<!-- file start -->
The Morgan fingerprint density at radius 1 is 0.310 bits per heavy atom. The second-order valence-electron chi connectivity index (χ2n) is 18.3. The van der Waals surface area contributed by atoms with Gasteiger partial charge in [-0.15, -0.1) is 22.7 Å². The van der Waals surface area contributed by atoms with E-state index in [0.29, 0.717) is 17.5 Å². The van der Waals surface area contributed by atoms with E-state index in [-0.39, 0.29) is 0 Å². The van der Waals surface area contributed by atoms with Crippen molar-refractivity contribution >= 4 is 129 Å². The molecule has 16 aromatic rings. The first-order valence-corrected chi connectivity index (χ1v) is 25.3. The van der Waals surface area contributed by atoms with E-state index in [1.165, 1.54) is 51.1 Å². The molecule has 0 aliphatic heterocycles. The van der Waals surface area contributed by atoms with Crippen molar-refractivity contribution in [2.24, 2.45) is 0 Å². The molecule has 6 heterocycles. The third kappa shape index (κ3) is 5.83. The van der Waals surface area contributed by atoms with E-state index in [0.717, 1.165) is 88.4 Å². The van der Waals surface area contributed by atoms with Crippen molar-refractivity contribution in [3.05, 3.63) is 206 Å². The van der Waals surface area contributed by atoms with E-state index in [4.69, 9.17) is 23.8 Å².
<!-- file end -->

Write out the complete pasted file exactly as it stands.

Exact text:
The Morgan fingerprint density at radius 1 is 0.310 bits per heavy atom. The second-order valence-electron chi connectivity index (χ2n) is 18.3. The van der Waals surface area contributed by atoms with Gasteiger partial charge in [-0.15, -0.1) is 22.7 Å². The van der Waals surface area contributed by atoms with E-state index in [0.29, 0.717) is 17.5 Å². The van der Waals surface area contributed by atoms with E-state index in [-0.39, 0.29) is 0 Å². The van der Waals surface area contributed by atoms with Crippen molar-refractivity contribution >= 4 is 129 Å². The molecule has 16 aromatic rings. The first-order valence-corrected chi connectivity index (χ1v) is 25.3. The van der Waals surface area contributed by atoms with E-state index in [1.165, 1.54) is 51.1 Å². The molecule has 0 aliphatic heterocycles. The van der Waals surface area contributed by atoms with Crippen molar-refractivity contribution in [2.24, 2.45) is 0 Å². The molecule has 6 heterocycles. The third kappa shape index (κ3) is 5.83. The van der Waals surface area contributed by atoms with E-state index in [0.717, 1.165) is 88.4 Å². The van der Waals surface area contributed by atoms with Crippen molar-refractivity contribution in [3.05, 3.63) is 206 Å². The van der Waals surface area contributed by atoms with E-state index in [4.69, 9.17) is 23.8 Å².